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These were the 10 most popular apps of 2016

There's one app noticeably absent.


Christina Bonnington


Posted on Jan 2, 2017   Updated on May 25, 2021, 7:01 am CDT

Now that 2016 is finally over with, you may be curious to know which apps we used the most last year. But according to a study by Nielsen, not much changed from 2015. 

Facebook, Facebook Messenger, and YouTube again snagged the top three spots across all mobile operating systems. However, there were some interesting changes among the top 10 most popular apps of the year. Most notably: For the first time, Amazon scraped into the top 10, beating out Apple Maps, which held the 10th spot on the list last year

Overall, Amazon had an excellent year. It posted six straight profitable quarters in a row, as of its last earnings report in late October, and the company has captured the public’s imagination with its efforts to develop drone-based shipping—and possible plans to use a blimp as a mothership for those drones. Its mobile app makes it dangerously easy to buy things on a whim, landing on your doorstep a mere 48 hours later. 

Among the top 10 most-used apps this year, Google’s offerings shuffled a bit from 2015 to 2016 but still remained staples on our home screens. Google Search and Google Play each dropped a spot, while Google Maps jumped from no. 6 to no. 4 on the list. Gmail remained unchanged as the no. 7 most-used app. Instagram and Apple Music finish up the list in eighth and ninth, respectably—same as in 2015.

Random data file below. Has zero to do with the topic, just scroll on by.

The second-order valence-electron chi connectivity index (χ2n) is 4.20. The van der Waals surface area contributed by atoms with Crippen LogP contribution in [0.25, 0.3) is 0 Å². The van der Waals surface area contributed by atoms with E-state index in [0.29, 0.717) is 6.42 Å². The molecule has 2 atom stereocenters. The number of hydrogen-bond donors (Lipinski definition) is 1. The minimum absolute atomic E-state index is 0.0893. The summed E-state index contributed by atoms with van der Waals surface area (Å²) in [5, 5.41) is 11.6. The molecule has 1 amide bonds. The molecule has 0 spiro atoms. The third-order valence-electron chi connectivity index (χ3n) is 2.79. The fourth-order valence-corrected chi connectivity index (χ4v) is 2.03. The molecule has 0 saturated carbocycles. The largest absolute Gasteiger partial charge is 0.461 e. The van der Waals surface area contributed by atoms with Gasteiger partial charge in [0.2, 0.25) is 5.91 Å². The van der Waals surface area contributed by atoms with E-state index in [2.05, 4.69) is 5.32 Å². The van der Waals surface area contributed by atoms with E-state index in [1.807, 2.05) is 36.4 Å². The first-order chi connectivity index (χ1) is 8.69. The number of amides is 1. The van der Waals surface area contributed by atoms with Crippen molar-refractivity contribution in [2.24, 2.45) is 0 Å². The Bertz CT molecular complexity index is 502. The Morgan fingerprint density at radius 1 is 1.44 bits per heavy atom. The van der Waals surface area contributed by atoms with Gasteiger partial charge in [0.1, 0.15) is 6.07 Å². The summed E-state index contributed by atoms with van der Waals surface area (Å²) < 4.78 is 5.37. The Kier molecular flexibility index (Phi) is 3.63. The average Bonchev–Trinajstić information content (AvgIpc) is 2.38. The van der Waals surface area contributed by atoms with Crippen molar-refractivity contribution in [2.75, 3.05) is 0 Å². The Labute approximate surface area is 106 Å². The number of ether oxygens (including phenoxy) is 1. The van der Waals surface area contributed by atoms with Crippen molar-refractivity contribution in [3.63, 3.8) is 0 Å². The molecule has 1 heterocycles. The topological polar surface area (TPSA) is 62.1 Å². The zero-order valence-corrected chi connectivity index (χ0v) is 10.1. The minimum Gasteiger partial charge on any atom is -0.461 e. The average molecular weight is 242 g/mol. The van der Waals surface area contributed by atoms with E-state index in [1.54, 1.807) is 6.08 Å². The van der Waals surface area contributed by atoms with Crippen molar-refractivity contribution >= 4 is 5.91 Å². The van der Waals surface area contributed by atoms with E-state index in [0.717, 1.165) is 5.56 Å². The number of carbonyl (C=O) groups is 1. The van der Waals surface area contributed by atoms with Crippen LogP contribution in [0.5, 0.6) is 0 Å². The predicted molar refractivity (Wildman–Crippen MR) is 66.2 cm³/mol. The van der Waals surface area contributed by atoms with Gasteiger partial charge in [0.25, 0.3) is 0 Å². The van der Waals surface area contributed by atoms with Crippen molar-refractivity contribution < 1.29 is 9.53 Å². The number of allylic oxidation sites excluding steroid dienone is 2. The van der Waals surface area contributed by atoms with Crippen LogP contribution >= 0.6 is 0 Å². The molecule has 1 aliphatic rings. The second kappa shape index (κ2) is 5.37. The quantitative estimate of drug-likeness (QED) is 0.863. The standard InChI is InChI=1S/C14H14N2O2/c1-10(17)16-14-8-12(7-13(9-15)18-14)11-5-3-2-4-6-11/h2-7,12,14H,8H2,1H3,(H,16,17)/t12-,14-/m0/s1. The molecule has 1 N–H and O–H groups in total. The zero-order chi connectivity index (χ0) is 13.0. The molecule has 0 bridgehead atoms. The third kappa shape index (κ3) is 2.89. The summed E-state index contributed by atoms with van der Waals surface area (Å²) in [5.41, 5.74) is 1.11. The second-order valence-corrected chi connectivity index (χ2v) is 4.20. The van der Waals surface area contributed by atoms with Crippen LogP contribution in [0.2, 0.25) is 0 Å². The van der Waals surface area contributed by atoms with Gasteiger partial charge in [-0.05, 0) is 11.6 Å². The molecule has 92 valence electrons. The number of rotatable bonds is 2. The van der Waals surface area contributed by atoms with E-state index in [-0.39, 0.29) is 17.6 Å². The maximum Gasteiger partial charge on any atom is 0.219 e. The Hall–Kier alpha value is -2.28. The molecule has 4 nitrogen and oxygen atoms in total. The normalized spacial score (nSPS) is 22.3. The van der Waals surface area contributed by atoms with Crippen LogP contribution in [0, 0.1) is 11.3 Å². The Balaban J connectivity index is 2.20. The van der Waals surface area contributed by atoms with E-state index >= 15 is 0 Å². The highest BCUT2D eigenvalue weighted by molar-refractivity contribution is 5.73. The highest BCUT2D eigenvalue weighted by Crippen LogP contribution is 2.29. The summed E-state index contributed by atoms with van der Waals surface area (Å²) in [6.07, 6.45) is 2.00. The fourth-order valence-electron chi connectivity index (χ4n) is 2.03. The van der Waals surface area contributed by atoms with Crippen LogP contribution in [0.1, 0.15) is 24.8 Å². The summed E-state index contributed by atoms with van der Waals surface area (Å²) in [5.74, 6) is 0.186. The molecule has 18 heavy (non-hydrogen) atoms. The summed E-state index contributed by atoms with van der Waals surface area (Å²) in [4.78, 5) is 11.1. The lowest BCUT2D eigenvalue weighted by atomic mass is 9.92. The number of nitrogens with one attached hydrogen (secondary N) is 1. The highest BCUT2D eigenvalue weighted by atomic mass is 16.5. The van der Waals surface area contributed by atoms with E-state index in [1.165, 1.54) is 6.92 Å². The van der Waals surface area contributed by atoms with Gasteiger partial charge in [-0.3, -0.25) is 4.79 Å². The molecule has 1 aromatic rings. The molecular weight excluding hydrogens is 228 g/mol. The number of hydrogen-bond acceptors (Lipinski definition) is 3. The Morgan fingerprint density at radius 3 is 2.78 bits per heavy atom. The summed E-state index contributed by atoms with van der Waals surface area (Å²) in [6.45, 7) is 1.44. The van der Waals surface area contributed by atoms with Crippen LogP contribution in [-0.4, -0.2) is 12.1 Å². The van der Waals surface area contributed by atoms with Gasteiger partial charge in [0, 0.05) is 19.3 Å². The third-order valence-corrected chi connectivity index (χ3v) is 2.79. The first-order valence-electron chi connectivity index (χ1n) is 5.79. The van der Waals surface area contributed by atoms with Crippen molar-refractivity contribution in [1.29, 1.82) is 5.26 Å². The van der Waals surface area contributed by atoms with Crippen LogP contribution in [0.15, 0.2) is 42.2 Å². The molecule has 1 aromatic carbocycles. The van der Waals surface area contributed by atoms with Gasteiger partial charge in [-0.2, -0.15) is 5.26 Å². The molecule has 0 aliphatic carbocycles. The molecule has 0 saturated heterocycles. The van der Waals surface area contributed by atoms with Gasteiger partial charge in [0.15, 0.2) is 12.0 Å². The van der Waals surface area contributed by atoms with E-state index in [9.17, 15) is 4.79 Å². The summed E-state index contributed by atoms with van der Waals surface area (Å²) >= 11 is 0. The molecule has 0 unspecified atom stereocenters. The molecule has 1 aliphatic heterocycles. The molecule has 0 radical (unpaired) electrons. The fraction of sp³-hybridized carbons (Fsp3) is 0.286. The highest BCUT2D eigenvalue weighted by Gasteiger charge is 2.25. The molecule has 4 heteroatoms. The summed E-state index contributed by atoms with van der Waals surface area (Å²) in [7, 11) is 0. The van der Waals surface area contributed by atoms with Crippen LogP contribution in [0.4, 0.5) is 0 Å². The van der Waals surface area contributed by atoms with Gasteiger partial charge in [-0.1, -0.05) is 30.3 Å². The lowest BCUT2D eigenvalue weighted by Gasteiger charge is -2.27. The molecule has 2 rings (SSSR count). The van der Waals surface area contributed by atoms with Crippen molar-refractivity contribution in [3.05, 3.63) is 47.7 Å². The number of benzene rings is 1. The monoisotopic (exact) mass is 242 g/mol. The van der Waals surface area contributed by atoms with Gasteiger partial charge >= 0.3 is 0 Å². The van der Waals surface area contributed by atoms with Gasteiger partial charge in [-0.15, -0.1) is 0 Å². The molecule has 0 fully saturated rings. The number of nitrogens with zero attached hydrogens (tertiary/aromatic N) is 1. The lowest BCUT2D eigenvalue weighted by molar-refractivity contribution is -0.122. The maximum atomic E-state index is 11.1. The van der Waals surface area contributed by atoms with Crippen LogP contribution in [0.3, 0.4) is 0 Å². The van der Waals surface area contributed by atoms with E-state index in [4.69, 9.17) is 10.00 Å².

Curiously, Snapchat did not make the top 10 in Nielsen’s study, despite currently being no.3 in the App Store’s top free apps chart and no. 2 on Google Play’s list, and being a regular fixture among the top 10 on both platforms. Considering Snapchat users are primarily aged 24 and younger (according to data from Statista), Nielsen’s data could be skewed slightly if its participants were largely older than that demographic. Or, perhaps we just aren’t spending as much time on Snapchat as it might appear. 

One thing’s clear, though: We sure do love using Facebook, even if we hate to admit it. 

Clarification: Nielsen used an on-device methodology for its study, which allowed researchers to get an accurate measurement of each participants’ time spent on different apps.

H/T TechCrunch

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*First Published: Jan 2, 2017, 3:24 pm CST